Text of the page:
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Friday Night Fizz Night

Friday Night Fizz Night

What a week for the UK! Huge divisions have been opened up over Brexit, with politicians of all hues and financial markets in turmoil, while Iceland thrashed England at Euro 2016. So take your pick about what’s gloomy for you. But just because we are living in turbulent times, it doesn’t mean that we can’t still have a little fun. There are always great reasons to celebrate – a new job, promotion, a birthday, a wedding, an anniversary, Christmas, New Year, even a peaceful bank holiday. My usual excuse is Friday Night Fizz Night.

Friday night, fizz night.

Why not celebrate arriving safely at the end of another week and look forward to the weekend with a glass of bubbly? It certainly works for me.

And while Champagne is the undisputed champion of all things fizzy, the diversity and excellence of alternative sparkling wines is well worth exploring on Friday Night Fizz Night. Not only can they be a less wallet-shredding alternative to Champagne, but many are serious wines that are much more than simply cheap imitations. In addition, sparkling wine comes in various styles at most price points. Both non-vintage and vintage wines are available, in white, red and rosé, and from ultra-dry to sweet. There are considerable differences in alcoholic strength and how gassy sparkling wine is. Indeed, gas pressure and bubble size are visual and taste elements.

Consequently, there is a vast range of styles and flavours and plenty of food matching opportunities.


It’s all about the bubbles.

Bubbles are irresistible. They make us feel elegant, sophisticated, generous and carefree or, conversely, console us in hard times. No wonder sparkling wines are the first choice for any celebration.

I prefer to explore the wealth of sparkling wines from around the world rather than endure the disappointments of cheap Champagne. Excellent Champagne is almost without peer but, with a few notable exceptions, many of the most inexpensive examples are inferior, palate-insulting and unworthy of the name – and a waste of your hard-earned.

So many sparklers, so little time

Europe has too many great sparklers to list. From France, look out for the various regional crémants, including those made in the Loire, Jura, Alsace, Burgundy, Limoux and Bordeaux. Spain offers Cava. Germany makes Sekt, while Italy has Franciacorta, Prosecco, Asti and much else. Now England and Wales have come of age and can be rightly proud of the explosion of terrific Britfizz.

South Africa has a long-established history of sparkling winemaking in the new world, the best known as Cap Classique. Australia also makes good sparklers, including their unique gift to the world, Sparkling Shiraz. New Zealand and California have highly regarded sparkling wines too.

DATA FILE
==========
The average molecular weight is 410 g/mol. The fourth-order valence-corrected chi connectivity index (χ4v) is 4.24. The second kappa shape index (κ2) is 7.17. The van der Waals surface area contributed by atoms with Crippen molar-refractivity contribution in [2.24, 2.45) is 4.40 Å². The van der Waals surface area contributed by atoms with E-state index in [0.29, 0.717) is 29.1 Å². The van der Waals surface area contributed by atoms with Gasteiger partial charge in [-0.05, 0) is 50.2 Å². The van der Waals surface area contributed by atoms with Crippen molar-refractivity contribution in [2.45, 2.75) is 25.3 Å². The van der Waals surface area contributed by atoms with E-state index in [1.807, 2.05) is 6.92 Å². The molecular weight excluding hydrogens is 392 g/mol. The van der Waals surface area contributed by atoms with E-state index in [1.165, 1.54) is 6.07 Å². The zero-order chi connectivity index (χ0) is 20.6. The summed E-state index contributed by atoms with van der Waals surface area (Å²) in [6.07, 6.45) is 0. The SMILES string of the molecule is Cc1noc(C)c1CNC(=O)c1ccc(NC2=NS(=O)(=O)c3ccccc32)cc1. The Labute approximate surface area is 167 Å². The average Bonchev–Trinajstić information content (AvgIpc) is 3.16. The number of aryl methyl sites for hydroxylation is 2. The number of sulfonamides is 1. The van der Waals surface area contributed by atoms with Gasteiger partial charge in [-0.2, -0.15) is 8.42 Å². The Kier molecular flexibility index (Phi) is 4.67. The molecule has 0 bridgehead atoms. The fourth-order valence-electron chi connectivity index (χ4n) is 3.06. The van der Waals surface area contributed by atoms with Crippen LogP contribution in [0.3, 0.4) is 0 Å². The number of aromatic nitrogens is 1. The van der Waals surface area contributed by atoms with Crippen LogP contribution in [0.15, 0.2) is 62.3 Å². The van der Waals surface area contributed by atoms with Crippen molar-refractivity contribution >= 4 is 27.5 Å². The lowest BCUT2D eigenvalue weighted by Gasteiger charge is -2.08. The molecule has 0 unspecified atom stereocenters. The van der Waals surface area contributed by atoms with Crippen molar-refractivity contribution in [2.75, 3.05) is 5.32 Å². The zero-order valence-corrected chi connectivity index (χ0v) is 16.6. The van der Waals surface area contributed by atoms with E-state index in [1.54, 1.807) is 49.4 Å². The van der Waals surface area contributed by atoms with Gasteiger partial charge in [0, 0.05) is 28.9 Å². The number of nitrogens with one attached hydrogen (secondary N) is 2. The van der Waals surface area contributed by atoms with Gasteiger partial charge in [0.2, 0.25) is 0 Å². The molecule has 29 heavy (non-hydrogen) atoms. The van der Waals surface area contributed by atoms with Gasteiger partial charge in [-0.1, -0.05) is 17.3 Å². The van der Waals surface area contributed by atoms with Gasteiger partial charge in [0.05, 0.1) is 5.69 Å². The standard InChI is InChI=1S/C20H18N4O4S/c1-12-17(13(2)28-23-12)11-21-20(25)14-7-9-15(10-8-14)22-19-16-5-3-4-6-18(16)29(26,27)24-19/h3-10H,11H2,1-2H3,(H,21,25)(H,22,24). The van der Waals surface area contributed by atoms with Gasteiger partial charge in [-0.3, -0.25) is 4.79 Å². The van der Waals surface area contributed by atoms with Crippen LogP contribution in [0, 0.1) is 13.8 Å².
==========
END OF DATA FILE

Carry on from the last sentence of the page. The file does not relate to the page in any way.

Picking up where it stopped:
Now China, Brazil and India are getting in on the act, and quality is improving fast.

Russia and Ukraine make sparkling wine in industrial quantities. Fortunately, most of that never reaches the UK because the quality is dire, with the worst carbonated just like cola.

One of the two most significant influences on sparkling wine quality is the base wine quality, which depends on the grapes’ quality. The other significant impact is in the winery, where the production process employed to trap carbon dioxide bubbles in the wine is all-important.

With honourable exceptions (step forward Prosecco and Asti that use their traditions), the best sparkling wines have a second fermentation of the base wines in bottle. This lengthy and expensive process is called the traditional or classic method.

As with Champagne, sparklers can be drunk throughout a meal, offering many food and wine pairing opportunities. They are not limited only to the role of apéritif. Choose a Brut (dry) white with plenty of acidity for seafood and salads, while a dry but creamier white will be good with fish or chicken. A red or rosé can pair with grilled meats, barbeques and Sunday lunch. A magical combination often overlooked is to drink a demi-sec (semi-sweet or sweet) bubbly with lighter desserts and cheese.

Cocktails too

Sparkling wine can be inexpensive enough to use as a base for the most decadent cocktails. And here lies another advantage; you can always pep up a dull sparkling wine by adding a little something to it. Here are three sophisticated cocktails that are quick, easy and delicious:

Kir Royal. Add a few drops of crème de cassis to the glass and pour the sparkling wine over it for a classic French cocktail. Alternatively, try adding framboise or peach schnapps;

BelliniAdd a little peach purée to a glass of Prosecco to create this Venetian classic. It tastes miles better than bucks fizz;

Champagne cocktail. Put one drop of Angostura bitters onto a sugar cube in the glass and slowly add the wine to dissolve it. If no Angostura is to hand, try a drop of brandy instead.

So much to discover

The world of sparkling wine has so much worth discovering. Drinking a different example on a Friday night with friends is an affordable and enjoyable pastime – try some cork popping you’ll soon acquire a wealth of fizzical experience.

And for those of you that don’t like bubbles? I want to think that maybe you just haven’t found yours yet, and it’s out there waiting if you’re willing to look.

So join me and raise a glass to Friday Night Fizz Night! What’s your favourite? Let me know!

And if you’ve wondered which glasses are best for fizz, then this article will set you straight.


The original version of this article, “Friday Night Fizz Night”,  featured in ON Magazine

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